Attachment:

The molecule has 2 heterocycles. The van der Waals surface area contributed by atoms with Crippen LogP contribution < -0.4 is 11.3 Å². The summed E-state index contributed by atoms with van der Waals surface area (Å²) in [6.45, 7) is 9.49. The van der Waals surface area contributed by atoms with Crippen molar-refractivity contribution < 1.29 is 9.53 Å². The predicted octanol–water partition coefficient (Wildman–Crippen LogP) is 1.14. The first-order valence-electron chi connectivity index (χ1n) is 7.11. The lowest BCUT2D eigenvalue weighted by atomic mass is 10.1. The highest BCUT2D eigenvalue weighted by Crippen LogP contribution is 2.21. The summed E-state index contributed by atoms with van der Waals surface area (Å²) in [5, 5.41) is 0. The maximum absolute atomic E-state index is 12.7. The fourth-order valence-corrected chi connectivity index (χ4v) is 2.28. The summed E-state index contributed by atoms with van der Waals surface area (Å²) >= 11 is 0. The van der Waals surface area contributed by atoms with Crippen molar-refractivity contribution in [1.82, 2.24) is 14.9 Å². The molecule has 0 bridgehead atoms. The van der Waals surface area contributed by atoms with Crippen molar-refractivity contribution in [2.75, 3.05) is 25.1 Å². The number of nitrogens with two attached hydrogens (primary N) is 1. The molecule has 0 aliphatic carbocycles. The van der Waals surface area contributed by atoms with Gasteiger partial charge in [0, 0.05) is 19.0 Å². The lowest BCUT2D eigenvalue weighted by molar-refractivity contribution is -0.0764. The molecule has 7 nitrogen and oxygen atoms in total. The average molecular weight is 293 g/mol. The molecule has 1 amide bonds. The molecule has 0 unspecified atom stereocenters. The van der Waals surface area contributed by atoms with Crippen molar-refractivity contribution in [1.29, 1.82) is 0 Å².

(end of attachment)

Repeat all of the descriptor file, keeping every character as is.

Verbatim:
The molecule has 2 heterocycles. The van der Waals surface area contributed by atoms with Crippen LogP contribution < -0.4 is 11.3 Å². The summed E-state index contributed by atoms with van der Waals surface area (Å²) in [6.45, 7) is 9.49. The van der Waals surface area contributed by atoms with Crippen molar-refractivity contribution < 1.29 is 9.53 Å². The predicted octanol–water partition coefficient (Wildman–Crippen LogP) is 1.14. The first-order valence-electron chi connectivity index (χ1n) is 7.11. The lowest BCUT2D eigenvalue weighted by atomic mass is 10.1. The highest BCUT2D eigenvalue weighted by Crippen LogP contribution is 2.21. The summed E-state index contributed by atoms with van der Waals surface area (Å²) in [5, 5.41) is 0. The maximum absolute atomic E-state index is 12.7. The fourth-order valence-corrected chi connectivity index (χ4v) is 2.28. The summed E-state index contributed by atoms with van der Waals surface area (Å²) >= 11 is 0. The van der Waals surface area contributed by atoms with Crippen molar-refractivity contribution in [1.82, 2.24) is 14.9 Å². The molecule has 0 bridgehead atoms. The van der Waals surface area contributed by atoms with Crippen molar-refractivity contribution in [2.75, 3.05) is 25.1 Å². The number of nitrogens with two attached hydrogens (primary N) is 1. The molecule has 0 aliphatic carbocycles. The van der Waals surface area contributed by atoms with Gasteiger partial charge in [0, 0.05) is 19.0 Å². The lowest BCUT2D eigenvalue weighted by molar-refractivity contribution is -0.0764. The molecule has 7 nitrogen and oxygen atoms in total. The average molecular weight is 293 g/mol. The molecule has 1 amide bonds. The molecule has 0 unspecified atom stereocenters. The van der Waals surface area contributed by atoms with Crippen molar-refractivity contribution in [1.29, 1.82) is 0 Å².